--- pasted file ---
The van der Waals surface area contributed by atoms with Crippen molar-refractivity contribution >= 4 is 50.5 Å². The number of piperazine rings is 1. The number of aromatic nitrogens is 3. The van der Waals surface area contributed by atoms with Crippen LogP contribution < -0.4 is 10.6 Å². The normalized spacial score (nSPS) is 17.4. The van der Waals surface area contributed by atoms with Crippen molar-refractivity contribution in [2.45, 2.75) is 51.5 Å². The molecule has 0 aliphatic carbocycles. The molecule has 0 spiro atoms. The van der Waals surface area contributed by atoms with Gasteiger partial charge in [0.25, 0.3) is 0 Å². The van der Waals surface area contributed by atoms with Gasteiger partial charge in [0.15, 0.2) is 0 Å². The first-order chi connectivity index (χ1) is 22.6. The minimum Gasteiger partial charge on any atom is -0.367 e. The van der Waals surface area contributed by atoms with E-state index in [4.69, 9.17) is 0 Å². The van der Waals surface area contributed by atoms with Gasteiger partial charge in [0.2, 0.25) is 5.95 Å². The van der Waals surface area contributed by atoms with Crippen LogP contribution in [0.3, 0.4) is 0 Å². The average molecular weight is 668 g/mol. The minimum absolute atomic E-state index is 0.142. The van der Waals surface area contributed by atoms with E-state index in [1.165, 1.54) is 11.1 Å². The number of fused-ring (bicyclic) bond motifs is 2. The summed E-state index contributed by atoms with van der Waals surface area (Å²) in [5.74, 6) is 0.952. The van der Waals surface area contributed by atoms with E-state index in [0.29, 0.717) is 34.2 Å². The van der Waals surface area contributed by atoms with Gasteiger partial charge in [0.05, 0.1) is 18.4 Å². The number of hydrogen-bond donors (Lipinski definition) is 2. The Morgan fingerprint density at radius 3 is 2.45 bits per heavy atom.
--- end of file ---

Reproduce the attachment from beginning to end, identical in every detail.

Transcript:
The van der Waals surface area contributed by atoms with Crippen molar-refractivity contribution >= 4 is 50.5 Å². The number of piperazine rings is 1. The number of aromatic nitrogens is 3. The van der Waals surface area contributed by atoms with Crippen LogP contribution < -0.4 is 10.6 Å². The normalized spacial score (nSPS) is 17.4. The van der Waals surface area contributed by atoms with Crippen molar-refractivity contribution in [2.45, 2.75) is 51.5 Å². The molecule has 0 aliphatic carbocycles. The molecule has 0 spiro atoms. The van der Waals surface area contributed by atoms with Gasteiger partial charge in [0.25, 0.3) is 0 Å². The van der Waals surface area contributed by atoms with Gasteiger partial charge in [0.15, 0.2) is 0 Å². The first-order chi connectivity index (χ1) is 22.6. The minimum Gasteiger partial charge on any atom is -0.367 e. The van der Waals surface area contributed by atoms with E-state index in [4.69, 9.17) is 0 Å². The van der Waals surface area contributed by atoms with Gasteiger partial charge in [0.2, 0.25) is 5.95 Å². The van der Waals surface area contributed by atoms with Crippen LogP contribution in [0.3, 0.4) is 0 Å². The average molecular weight is 668 g/mol. The minimum absolute atomic E-state index is 0.142. The van der Waals surface area contributed by atoms with E-state index in [1.165, 1.54) is 11.1 Å². The number of fused-ring (bicyclic) bond motifs is 2. The summed E-state index contributed by atoms with van der Waals surface area (Å²) in [5.74, 6) is 0.952. The van der Waals surface area contributed by atoms with E-state index in [0.29, 0.717) is 34.2 Å². The van der Waals surface area contributed by atoms with Gasteiger partial charge in [0.05, 0.1) is 18.4 Å². The number of hydrogen-bond donors (Lipinski definition) is 2. The Morgan fingerprint density at radius 3 is 2.45 bits per heavy atom.